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Client-Side Prediction with Inertia-based Movement?


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#1 sufficientreason   Members   -  Reputation: 123

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Posted 03 August 2013 - 12:30 PM

Hi everyone. I'm revisiting an old project to write a networked top-down 2D space shooter. I'm using an authoritative server in a standalone C# application built on top of Farseer Physics and Lidgren, with a Unity client. Unfortunately, because of how big Unity is, and how much of a black box Farseer is, I can't really maintain determinism between the two (floating-point errors and drift, etc.), so I'm trying to simulate as little as possible on the client. The server has the whole physics world with all of the objects, but the client just has a physics world with just the ship being controlled.

 

I've been reading a lot of articles on client-side prediction, but I'm still having trouble with what seems like a basic question, and that's how to deal with C2S latency when movement has inertia. In theory, client prediction alleviates S2C latency because the server is just telling the client what the client already knows -- that you're moving. However, since my game deals with inertia and thrust, the actual time that the message to accelerate arrives matters a lot. If you have 200ms C2S latency, then when your message to accelerate arrives at the server, you're 200ms farther ahead along your current course than you were on your screen when you pressed the key to accelerate.

 

This is different from a normal shooter where you stop moving when you lift up the key. I'm somewhere between a racing game and a shooter in terms of user control. I've tried the the Unreal model and the great Gaffer on Games articles on prediction, but they don't actually seem to cover this situation. I can't really rollback the server for movement input because that means everyone will be snapping everywhere on every else's screen every time they change course. I've also reviewed EPIC, but since I'm using the Valve snapshot approach (100ms "artificial" lag to perform buffered interpolation), forward extrapolation doesn't seem to apply here -- the server is authoritative, so I don't want the server to be doing any extrapolating, and the client shouldn't need to extrapolate if it knows the input in the first place.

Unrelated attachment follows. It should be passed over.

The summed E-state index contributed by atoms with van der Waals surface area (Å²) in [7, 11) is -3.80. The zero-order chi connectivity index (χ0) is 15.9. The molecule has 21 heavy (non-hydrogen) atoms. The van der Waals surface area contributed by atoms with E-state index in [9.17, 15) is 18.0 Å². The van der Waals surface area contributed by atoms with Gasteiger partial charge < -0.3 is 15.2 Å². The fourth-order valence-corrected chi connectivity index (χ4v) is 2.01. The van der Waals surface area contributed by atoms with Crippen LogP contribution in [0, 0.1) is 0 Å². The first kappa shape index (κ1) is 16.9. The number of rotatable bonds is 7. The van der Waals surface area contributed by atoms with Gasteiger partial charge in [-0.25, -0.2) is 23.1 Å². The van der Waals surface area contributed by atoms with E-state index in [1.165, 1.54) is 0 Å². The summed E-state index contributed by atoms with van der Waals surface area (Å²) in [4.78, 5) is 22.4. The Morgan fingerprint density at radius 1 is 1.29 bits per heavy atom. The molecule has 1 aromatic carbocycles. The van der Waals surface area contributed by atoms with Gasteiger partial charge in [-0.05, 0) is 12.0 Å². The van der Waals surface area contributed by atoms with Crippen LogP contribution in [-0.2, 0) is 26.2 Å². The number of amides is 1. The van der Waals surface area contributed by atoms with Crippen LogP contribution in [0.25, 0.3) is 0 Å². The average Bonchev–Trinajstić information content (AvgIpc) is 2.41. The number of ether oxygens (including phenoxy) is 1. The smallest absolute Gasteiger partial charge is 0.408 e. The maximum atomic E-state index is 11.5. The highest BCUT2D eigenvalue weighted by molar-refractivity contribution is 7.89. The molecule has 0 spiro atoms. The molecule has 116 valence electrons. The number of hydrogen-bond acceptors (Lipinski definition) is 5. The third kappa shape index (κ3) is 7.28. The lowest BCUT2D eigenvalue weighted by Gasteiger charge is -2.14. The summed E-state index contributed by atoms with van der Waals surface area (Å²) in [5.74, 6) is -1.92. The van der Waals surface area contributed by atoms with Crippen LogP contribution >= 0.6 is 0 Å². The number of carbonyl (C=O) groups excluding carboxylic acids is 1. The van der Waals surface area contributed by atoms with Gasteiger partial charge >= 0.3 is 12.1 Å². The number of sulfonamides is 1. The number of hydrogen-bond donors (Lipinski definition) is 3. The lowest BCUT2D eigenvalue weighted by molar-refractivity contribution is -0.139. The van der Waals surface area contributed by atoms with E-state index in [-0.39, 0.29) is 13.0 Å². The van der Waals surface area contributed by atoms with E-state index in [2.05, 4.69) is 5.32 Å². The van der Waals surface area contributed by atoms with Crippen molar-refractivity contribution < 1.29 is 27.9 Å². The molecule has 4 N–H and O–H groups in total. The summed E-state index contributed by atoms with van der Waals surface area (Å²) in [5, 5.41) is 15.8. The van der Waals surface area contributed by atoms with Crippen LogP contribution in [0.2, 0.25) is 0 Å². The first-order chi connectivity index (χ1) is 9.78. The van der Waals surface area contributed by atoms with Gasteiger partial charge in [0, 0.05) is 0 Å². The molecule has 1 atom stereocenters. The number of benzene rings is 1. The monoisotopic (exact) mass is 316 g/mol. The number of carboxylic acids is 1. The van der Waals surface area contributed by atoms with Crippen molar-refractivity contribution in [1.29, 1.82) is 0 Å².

Is there anything I can do about C2S latency in this case? The normal "warm up time" it takes for the engine to overcome inertia does hide some of the lag, but at 500ms the ship just doesn't feel responsive enough compared to 0ms, and that doesn't strike me as being fair. Should I even bother with client prediction? Note that ship rotation is already client-side with server reality checks to make it as fast as possible, so this is just for thrust. Any help would be greatly appreciated. Thanks!


Edited by sufficientreason, 03 August 2013 - 01:10 PM.


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#2 ddn3   Members   -  Reputation: 1309

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Posted 03 August 2013 - 04:11 PM

If you want the server to be authoritative then you can't initiate the actual thrust until 1/2 ping time has passed locally (assuming symmetrical latency both ways), at which time you can assume that the packet has arrived on the server and it then will initiate the thrust command as well and prorogate that command + state snapshot to the other clients.

 

If it's just a simple 2D physics game you should be able to project the current state of the object to timeCurrent using the state snapshot + action command for the other clients. This is the same for any action you do, such as releasing the thrust etc..

 

good luck!



#3 sufficientreason   Members   -  Reputation: 123

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Posted 03 August 2013 - 06:07 PM

If it's just a simple 2D physics game you should be able to project the current state of the object to timeCurrent using the state snapshot + action command for the other clients. This is the same for any action you do, such as releasing the thrust etc..

 

Do you mean on the server side or the client side?



#4 ddn3   Members   -  Reputation: 1309

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Posted 03 August 2013 - 08:08 PM

The server is fully authoritative and doesn't do any projection, the clients which didn't initiate the action will receive a packet from the server on other players motions and they will have to forward project to get the "real" state, which is what they think the server is running. That way all clients will see approximately what it thinks is the "real" state of the server. 

 

So something like this on a timeline

 

T0 - ( Original Player presses thrust, sends off packet to server but does not execute thrust command locally yet )

T0 + 1/2 Ping - ( Packet arrives on server, server executes thrust command for OP, also OP executes thrust command locally, server sends out state update for OP )

T0 + 1/2 Ping OP + 1/2 Ping Receiving Player - ( Packet arrives to another client, that client forward projects to get the approximate realtime state of OP )

 

Hope that helps.


Edited by ddn3, 03 August 2013 - 08:10 PM.





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